It’s about history, sure. It’s about equal rights in 1950s. It’s about a guy who became the first black detective in Canada.
But Alton C. Parker’s story is a lot more than that: It’s the story of a man who held the heart of his community.
Born in 1907, Parker became a mechanic, as many men of any colour did in Windsor during that era, when Cadillac and Pontiac and Ford were becoming names less associated with historical figures than with the miracle of modern engines. A job like that, in a city like that was something to be desired: steady and sure. But Parker had a calling, and in 1942—two years before Ontario enacted the Racial Discrimination Law and one year before the Detroit race riots of 1943—he became an officer of the law.
History tells us that his road wasn’t smooth, but that his charm and gentle manner quickly won him a place among his white peers. He felt he had been called to serve his community, and his strength of character and work ethic saw him promoted to the rank of detective in 1951.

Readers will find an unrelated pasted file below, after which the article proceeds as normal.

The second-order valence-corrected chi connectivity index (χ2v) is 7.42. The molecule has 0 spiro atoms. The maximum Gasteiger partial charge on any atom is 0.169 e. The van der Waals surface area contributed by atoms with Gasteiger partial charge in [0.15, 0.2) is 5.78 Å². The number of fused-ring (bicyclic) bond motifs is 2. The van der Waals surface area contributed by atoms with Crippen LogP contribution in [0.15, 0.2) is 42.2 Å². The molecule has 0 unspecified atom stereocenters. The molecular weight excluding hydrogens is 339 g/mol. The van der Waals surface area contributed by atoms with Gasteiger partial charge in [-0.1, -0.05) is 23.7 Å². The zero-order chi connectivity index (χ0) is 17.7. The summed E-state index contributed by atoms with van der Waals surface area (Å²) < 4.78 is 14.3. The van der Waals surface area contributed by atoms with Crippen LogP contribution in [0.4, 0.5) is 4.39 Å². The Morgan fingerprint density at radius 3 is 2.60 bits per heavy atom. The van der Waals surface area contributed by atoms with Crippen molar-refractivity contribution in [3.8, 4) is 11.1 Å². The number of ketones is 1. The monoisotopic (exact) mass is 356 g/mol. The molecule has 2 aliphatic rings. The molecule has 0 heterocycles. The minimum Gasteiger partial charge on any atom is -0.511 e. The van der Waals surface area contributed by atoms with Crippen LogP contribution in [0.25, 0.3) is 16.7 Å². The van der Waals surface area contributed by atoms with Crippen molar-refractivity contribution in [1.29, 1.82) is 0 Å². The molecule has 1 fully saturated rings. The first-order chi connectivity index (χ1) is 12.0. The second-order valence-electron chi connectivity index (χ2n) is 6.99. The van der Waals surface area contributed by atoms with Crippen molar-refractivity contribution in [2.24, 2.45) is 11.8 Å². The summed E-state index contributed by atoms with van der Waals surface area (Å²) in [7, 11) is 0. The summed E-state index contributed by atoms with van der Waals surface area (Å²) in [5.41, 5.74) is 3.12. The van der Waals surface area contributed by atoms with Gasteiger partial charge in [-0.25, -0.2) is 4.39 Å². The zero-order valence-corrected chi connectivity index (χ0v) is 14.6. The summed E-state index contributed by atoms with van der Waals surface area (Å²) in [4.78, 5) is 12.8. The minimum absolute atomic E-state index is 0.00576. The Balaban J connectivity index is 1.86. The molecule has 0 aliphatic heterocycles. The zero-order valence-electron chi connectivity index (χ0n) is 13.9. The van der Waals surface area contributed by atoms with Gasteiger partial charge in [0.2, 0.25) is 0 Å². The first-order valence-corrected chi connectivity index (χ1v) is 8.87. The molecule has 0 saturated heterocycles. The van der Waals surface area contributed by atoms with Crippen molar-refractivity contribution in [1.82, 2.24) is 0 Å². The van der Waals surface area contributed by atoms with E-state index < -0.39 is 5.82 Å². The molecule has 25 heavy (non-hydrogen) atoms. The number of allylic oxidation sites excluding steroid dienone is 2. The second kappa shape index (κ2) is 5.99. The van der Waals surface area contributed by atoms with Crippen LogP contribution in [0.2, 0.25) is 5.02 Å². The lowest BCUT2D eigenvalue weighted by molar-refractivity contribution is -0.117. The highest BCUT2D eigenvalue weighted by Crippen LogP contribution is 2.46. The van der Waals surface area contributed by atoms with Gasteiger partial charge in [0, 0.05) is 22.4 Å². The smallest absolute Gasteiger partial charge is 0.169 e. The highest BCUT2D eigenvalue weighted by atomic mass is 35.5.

“When they promoted him, they also took a risk,” Const. Mike Akpata told Share newspaper in 2012. “They could have said, ‘we’ve got him here so let’s just keep him in the corner’ as opposed to moving him forward and putting him in a position of authority.”
Though his work load would have doubled, one imagines, Parker and his wife, Evelyn, never lost sight of their joint calling: helping the community.
“A lot of people talk about doing something for these kids,” Parker said. “I don’t just talk. I want to do it.”
He and Evelyn organized and paid for Uncle Al’s kids’ party in their neighbourhood every year. Over two and a half decades, hundreds of children turned up in Broadhead Park for party games and treats and a picnic.
His desire to serve didn’t stop there: He co-founded an organization to help disabled adults find apartments and was on Goodwill’s board of directors. For his selflessness, he was awarded many honours, including the Order of Canada.
Years after his death in 1989, his granddaughter Cherie Steele-Sexton told the Windsor Star the most important lesson she learned from Parker: “You don’t have to do huge things to make a difference. Sometimes just the small steps, once you put them all together, there’s a journey.”
Click here to read more about Parker and other important figures in Windsor’s black history.